Bilirubin 17: What Is the Cause?

Author: V. Dimov, M.D.
Reviewer: S. Randhawa, M.D.

A 42-year-old African American male (AAM) with a past medical history (PMH) of alcoholic hepatitis is admitted to the hospital with a chief complaint (CC) of right upper quadrant (RUQ) abdominal pain for 1 month, hematemesis x 3 days.

The abdominal pain is located in the RUQ, 9/10, sharp, radiating to his scrotum. He has been taking Motrin TID x 1 month. He has had extremely dark urine for 1 month. He had 2 episodes of vomiting fresh blood which stopped spontaneously. No history of black or bloody stools.

Past medical history (PMH)

Heavy EtOH abuse (120 oz per day), alcoholic hepatitis, head trauma S/P craniotomy, seizures.

He was admitted for jaundice work-up 3 months ago. Negative tests: hepatitis profile, ASMA, AMA, Liver/Kidney Ab, HIV, AAT, HIDA scan. Liver biopsy 3 months ago showed cholestasis consistent with large duct obstruction, focal steatosis, increased iron. Ammonia level fluctuating between 70 and 120.

His bilirubin decreased to 4.7 and he was discharged to a homeless shelter.

Medications

Dilantin, Motrin.

Physical examination

VS 38-16-78-112/68 (not orthostatic)
Drowsy, jaundiced sclerae
Asterix+
Abd: RUQ pain, enlarged liver, +BS
Rectal: refused

What is the most likely diagnosis?

EtOH hepatitis?
Liver failure?
Variceal bleeding? but he had an EGD 3 months ago which did not show any varices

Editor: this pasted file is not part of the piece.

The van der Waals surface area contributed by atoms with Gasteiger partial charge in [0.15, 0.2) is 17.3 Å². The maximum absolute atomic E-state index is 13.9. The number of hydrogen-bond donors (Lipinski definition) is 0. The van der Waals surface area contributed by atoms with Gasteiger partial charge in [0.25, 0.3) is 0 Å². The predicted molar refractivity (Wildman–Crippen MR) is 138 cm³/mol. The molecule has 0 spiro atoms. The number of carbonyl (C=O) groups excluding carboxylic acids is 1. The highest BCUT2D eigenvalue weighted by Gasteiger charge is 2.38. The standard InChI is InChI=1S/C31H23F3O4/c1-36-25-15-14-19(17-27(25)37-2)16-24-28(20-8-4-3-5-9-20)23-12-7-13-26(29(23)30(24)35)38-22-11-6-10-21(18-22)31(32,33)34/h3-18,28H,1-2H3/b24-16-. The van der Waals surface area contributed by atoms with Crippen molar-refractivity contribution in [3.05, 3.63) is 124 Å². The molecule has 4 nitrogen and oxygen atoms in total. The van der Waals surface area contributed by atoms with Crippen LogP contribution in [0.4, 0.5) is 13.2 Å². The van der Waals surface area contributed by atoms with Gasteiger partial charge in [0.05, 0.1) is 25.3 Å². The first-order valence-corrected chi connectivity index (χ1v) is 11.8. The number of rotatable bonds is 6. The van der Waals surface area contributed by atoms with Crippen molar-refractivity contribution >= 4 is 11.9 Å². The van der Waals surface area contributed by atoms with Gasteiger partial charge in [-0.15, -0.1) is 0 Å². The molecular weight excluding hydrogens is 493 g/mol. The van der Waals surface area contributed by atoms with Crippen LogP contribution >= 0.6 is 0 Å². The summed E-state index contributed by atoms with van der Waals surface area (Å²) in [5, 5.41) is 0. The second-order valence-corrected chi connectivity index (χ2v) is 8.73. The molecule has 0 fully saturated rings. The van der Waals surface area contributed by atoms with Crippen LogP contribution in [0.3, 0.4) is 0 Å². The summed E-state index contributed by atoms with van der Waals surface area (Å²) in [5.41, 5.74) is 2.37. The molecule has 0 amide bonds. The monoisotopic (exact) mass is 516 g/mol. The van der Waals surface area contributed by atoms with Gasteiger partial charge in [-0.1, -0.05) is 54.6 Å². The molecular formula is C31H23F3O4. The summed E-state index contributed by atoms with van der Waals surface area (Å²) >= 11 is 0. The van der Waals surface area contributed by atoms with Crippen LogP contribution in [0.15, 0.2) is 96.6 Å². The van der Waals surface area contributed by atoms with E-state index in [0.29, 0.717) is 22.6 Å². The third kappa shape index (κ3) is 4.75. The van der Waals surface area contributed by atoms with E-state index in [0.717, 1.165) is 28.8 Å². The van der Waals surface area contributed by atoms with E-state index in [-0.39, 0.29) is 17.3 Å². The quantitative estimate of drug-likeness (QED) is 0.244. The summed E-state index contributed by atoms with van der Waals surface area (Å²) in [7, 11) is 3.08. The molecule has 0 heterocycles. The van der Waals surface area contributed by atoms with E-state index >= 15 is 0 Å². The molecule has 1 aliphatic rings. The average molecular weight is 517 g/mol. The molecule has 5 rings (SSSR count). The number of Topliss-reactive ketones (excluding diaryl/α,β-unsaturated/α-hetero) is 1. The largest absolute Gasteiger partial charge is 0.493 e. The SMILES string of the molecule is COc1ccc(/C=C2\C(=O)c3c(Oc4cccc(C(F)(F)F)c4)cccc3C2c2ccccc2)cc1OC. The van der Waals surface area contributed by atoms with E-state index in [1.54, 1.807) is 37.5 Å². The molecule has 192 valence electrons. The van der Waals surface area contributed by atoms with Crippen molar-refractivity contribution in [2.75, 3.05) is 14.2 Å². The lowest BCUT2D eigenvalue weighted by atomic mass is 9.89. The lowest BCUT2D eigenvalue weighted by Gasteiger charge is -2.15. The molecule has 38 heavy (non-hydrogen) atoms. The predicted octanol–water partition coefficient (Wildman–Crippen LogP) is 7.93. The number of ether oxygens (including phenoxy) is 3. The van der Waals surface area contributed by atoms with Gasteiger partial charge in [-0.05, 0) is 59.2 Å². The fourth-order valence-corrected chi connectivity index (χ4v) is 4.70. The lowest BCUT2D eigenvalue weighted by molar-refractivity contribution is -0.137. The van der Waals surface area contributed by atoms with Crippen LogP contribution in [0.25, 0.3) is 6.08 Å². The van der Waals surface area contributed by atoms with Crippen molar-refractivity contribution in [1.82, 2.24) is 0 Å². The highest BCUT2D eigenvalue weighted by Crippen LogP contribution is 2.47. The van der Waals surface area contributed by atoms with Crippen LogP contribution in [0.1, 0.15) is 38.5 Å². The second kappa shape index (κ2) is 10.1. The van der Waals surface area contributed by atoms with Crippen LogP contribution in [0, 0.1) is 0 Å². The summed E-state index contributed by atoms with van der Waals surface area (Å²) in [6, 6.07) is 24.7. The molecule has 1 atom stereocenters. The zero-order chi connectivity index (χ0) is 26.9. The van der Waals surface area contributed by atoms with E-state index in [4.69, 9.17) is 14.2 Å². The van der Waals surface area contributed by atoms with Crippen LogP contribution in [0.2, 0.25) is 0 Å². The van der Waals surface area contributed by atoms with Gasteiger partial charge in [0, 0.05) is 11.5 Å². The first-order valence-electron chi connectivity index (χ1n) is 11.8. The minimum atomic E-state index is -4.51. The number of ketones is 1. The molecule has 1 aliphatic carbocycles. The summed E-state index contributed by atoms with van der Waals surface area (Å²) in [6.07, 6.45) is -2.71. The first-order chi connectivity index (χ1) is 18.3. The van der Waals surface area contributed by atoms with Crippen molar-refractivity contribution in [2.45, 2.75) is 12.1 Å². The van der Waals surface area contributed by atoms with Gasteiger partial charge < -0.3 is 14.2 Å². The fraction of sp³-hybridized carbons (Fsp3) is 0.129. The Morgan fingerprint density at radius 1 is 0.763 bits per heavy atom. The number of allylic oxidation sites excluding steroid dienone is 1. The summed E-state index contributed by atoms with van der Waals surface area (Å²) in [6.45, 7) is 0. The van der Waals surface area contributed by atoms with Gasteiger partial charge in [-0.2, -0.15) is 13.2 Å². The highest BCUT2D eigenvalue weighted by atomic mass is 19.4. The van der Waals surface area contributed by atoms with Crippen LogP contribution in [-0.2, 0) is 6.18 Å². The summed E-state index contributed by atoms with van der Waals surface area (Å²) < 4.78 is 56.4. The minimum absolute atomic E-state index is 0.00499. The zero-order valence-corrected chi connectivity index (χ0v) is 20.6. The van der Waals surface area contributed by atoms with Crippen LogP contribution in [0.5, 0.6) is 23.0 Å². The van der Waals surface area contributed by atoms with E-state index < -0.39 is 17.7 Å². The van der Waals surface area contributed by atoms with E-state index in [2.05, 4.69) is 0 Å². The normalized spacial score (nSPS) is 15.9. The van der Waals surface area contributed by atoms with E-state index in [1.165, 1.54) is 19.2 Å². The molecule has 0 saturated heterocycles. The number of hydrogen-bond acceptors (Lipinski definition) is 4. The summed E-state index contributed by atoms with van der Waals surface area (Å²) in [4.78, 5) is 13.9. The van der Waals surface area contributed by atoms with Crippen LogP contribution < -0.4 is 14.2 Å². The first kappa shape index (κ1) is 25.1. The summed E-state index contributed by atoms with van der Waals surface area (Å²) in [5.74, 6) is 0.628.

NSAIDs induced gastritis

What laboratory workup would you suggest?

CBCD, CMP, UA, INR/PTT
Type and screen 2U PRBCs
Blood Cx x 2

Laboratory results


CBC, CMP; Bilirubin, GGT; AP levels now and 3 mo ago; Fe profile (click to enlarge the images).

What would you do next?

Transfuse 2U PRBC
GI consult
Lactulose for hepatic encephalopathy
CT of the abdomen
Dilantin and Tylenol levels

What did the imaging studies show?

CT of the abdomen: Fatty liver, small varices
EGD: no varices, no source of upper GI bleeding

What is the reason for the direct hyperbilirubinemia?

EtOH hepatitis - AST:ALT ratio is 2 which is typical of EtOH hepatitis.

AST/ALT elevation (~150-200) however is out of proportion to the increase in the bilirubin (19-22) which makes us to entertain other diagnoses as well.

There is no doubt it is much more common to see an uncommon presentation of a common disease rather then vice versa (a common presentation of an uncommon disease), source: Oxford Handbook of Clinical Medicine.

Bilirubin elevation can be due to a Dilantin effect on a liver already damaged by EtOH abuse. Usually in drug induced hepatitis LFTs go down within days of stopping the drug and this is what happened during his previous hospitalization. He was D/C'd on Keppra but we suspected that he might have continued to take Dilantin.

PBC is less likely in a man, especially with negative AMA. PSC is a possibility - we need to check pANCA.

Ferritin is high (2700) but this can be seen with EtOH liver disease as well as with hemochromatosis.

What next?

If the bilirubin remains elevated he will need an ERCP or MRCP

What happened?

Patient was transfused 2U PRBC and his Hgb has been stable since then. The EGD did not show any source of bleeding.

Ammonia level was 78 and he was started on Lactulose.

ERCP was scheduled.

References

Jaundice in the Adult Patient - AFP 2004
Guidelines for Jaundice work-up- UW GI division
Cholestatic liver injury - UW
Alcoholic Hepatitis. NEJM, Volume 360:2758-2769 June 25, 2009 Number 26.

Published: 04/11/2005

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